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I enjoyed listening to this podcast. Regarding ABCT, I have a question/criticism (by way of David Ramsay Steele)that I hope someone on this blog will take a stab at. Given the heterogeneous nature of capital, why wasn't there a severe downturn after WWII due to the necessity of reconfiguring the structure of production when we swtiched to a peacetime economy? Thanks.

Professor Boettke,

Thank you so much for another great podcast. The socialist calculation debate discussion was interesting as always. One question: In 2007, Myerson, Hurwicz, and Maskin won the Nobel and all of them mentioned the Socialist calculation debate with Myerson talking about it most extensively. However, I was surprised to here that Myerson discussed the debate in terms of the incentives of communal property and moral hazard rather than tackling what I thought was the real question i.e. economic calculation under a Socialist system. Myerson goes on to say that Mises and Hayek lacked the mathematical tools to design incentive compatible mechanisms and that was the missing link in the debate. I'm curious to here your thoughts about this. Thank you.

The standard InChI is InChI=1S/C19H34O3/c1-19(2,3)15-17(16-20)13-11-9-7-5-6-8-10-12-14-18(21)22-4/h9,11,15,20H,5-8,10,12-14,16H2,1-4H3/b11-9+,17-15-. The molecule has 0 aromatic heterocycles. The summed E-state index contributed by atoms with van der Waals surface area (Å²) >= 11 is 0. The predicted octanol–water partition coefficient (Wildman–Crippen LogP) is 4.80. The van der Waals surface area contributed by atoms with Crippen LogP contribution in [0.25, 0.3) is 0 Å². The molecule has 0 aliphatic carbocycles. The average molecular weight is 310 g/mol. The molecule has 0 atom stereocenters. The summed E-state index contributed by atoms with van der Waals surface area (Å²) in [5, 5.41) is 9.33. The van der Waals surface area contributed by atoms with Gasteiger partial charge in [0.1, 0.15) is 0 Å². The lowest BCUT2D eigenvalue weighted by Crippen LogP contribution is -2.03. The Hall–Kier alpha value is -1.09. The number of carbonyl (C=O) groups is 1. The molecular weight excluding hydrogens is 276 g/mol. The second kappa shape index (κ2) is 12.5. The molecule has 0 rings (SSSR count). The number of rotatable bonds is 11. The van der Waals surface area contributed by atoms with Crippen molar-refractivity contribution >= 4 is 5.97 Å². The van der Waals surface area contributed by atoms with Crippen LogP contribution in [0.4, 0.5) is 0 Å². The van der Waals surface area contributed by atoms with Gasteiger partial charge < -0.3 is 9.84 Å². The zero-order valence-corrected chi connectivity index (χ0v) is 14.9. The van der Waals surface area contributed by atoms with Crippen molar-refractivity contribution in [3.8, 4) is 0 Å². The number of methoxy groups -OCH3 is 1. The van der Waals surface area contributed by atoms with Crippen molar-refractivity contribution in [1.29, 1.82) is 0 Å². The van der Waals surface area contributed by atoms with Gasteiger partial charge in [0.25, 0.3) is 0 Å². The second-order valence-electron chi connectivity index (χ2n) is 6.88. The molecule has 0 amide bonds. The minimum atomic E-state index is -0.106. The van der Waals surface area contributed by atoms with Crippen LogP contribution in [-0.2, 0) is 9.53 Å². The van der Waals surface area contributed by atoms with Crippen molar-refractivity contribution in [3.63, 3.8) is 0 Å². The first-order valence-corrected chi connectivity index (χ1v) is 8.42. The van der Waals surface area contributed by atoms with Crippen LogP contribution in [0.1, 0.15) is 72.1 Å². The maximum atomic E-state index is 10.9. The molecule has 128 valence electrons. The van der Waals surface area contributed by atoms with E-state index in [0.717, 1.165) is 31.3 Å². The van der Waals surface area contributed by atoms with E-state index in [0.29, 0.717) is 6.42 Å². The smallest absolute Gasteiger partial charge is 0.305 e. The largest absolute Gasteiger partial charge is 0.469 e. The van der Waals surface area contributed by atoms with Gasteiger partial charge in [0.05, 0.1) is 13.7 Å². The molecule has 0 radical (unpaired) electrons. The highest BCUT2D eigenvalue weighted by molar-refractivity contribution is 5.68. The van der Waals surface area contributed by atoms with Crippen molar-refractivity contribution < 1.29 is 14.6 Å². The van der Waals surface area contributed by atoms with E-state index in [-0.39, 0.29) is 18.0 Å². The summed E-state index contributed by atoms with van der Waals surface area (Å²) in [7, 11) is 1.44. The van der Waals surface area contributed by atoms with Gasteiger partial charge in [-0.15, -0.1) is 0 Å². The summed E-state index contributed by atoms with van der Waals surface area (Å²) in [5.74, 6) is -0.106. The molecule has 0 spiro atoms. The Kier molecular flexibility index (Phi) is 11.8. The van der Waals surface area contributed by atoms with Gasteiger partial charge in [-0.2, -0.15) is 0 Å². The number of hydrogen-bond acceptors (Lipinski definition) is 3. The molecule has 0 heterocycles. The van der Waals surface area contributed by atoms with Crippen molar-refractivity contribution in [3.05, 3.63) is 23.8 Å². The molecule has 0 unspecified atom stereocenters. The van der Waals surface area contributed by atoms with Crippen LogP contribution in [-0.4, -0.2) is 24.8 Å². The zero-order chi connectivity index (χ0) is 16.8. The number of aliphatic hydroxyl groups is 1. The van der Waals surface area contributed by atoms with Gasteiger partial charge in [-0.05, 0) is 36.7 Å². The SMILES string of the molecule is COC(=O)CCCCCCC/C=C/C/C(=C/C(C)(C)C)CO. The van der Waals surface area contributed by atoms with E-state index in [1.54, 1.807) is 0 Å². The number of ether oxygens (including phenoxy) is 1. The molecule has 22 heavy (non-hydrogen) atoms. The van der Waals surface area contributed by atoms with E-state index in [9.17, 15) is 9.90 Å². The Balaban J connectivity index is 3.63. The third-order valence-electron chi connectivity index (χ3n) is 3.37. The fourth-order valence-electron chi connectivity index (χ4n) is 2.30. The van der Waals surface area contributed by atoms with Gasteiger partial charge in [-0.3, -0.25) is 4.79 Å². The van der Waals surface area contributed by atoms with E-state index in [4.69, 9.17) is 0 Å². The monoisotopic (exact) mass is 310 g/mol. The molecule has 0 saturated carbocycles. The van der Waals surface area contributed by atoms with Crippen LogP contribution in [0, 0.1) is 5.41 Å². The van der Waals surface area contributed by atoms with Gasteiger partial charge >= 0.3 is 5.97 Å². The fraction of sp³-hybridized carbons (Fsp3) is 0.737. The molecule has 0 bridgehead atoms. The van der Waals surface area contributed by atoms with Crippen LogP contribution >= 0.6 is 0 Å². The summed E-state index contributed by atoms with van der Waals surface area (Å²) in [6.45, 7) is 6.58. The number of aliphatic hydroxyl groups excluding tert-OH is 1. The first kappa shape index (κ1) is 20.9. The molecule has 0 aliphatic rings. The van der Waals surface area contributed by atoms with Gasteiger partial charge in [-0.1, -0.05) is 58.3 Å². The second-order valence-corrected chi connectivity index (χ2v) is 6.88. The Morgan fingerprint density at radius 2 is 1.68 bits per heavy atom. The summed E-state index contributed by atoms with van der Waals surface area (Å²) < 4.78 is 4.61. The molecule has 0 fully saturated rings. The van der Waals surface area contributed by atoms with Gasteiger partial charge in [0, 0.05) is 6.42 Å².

Mr. Waaks,

If I could rephrase your question and say, "Why didn't productivity go down after WWII," I would say down from what? The goods that were being produced in the war economy were being consumed by warriors. When it was no longer necessary to support a war, those resources became available for consumption by citizens. So while the structure of production did have to be reconfigured there was nowhere to go but up. It is like finding a lost cache of wagon-making implements after the automobile has been established. That capital is not as productive as it was during the time of the wagon, but since it was previously unused, its addition to capital stock is a marginal improvement.

These particles of light are the fastest things in the universe, so an optical computer could theoretically process information at speeds that make even a supercomputer look glacial.

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